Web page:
As I continue to post my original spreads on various sites, those layouts that include the calculation of a quintessence (aka “quint”) card often receive puzzled questions and comments from tarot neophytes who have never heard of the technique. It’s one I’ve found quite useful for neatly winding up all the threads in a reading and giving a composite “verdict” about the outcome. It also has an historical precedent in the “tirage en croix” spread of French cartomancy. I figured it’s time to come up with a simpler explanation than the one provided in the old post that I usually cite here.
The quint card is calculated from the cards pulled for the reading. You add together the numerical values of all the cards on the table and then reduce that total to a number below 22 (or in certain cases 23) and assign the Major Arcana card of the resulting number as the “quintessence.” I treat this card as a high-level summary or roll-up of the entire narrative, and often use it as a “final outcome” that recaps all of the testimony in the spread. The simple math can be performed in a couple of ways, such as by Theosophical reduction – adding together the digits as many times as necessary to get below the upper limit, or by “casting out nines” – subtracting blocks of nine to the same end.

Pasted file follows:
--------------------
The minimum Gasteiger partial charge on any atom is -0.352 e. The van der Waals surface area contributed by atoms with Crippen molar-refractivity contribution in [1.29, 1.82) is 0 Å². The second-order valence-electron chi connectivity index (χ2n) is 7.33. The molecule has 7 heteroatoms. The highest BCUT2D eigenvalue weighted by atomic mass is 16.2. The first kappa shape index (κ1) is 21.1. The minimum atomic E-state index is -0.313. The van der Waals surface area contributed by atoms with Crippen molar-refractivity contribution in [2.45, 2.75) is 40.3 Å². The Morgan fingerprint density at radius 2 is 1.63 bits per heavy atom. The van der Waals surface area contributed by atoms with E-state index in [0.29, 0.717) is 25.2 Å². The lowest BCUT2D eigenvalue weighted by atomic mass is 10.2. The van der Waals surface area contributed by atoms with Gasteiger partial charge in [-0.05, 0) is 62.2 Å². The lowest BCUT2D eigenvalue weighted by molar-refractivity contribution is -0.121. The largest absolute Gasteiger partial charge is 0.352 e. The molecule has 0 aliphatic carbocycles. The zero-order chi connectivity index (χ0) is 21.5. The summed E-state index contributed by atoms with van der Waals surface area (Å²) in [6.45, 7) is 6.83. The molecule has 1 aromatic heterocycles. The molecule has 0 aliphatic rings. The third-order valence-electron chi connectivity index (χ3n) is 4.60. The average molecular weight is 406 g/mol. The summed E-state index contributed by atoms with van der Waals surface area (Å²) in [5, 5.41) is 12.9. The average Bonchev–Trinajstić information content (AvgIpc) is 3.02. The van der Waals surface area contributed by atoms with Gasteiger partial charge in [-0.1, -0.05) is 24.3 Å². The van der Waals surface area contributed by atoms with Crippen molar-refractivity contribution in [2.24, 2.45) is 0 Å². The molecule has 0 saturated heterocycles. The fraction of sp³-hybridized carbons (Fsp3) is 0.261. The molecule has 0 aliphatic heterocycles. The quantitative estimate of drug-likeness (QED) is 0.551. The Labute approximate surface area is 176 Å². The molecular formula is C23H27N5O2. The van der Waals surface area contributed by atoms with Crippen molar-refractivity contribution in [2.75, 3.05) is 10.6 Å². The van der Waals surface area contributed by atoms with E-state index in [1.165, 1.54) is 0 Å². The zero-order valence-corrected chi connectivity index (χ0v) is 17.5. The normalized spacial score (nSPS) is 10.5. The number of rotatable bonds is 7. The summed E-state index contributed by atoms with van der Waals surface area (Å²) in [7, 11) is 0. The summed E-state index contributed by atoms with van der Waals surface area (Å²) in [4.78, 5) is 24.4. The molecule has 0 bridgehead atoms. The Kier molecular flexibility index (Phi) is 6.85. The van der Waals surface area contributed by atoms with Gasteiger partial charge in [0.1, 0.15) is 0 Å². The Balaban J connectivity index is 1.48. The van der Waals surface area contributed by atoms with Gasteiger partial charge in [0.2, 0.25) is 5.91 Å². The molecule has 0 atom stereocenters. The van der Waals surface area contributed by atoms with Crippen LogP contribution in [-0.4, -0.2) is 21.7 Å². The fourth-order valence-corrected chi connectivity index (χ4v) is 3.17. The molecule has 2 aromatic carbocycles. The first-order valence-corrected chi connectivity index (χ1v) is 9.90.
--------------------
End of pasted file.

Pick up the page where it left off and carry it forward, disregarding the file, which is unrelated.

You can’t get to zero with Theosophical reduction, so some people renumber the Fool as 22 and set the “cutoff” at 23. You can reach zero by casting out nines, so that is the one I prefer since I don’t want to renumber the Fool (even if there is an historical basis for it). Another advantage is that you can stop at the first “station” at or below 22; for example, a raw total of 32 would give you 5 by Theosophical reduction (3+2 = 5, the Hierophant), but “casting out nines” provides the option of stopping at 14 (32-9 = 23; 23-9 = 14, Temperance), offering the opportunity to pick the one that best fits the nature of the question.
Also, many people don’t include the court cards since they’re unnumbered, but I think no card in the spread should be excluded, so I simply treat them as 11 (Page) through 14 (King). A final wrinkle is that, a while back, a woman on the Aeclectic Tarot forum gave me the idea of subtracting the values of any reversed cards, which can get you to zero as well as give you a reversed quint card, which makes sense if you use reversals.
Here is a small example reading that will be interpreted in an upcoming post. There were no reversed cards so it was a matter of straight addition and reduction. The combined value of the four cards was 32 and, as described above, “casting out nines” gave me 14 (Temperance) which was a better fit for the question than the Hireophant (1+4 = 5).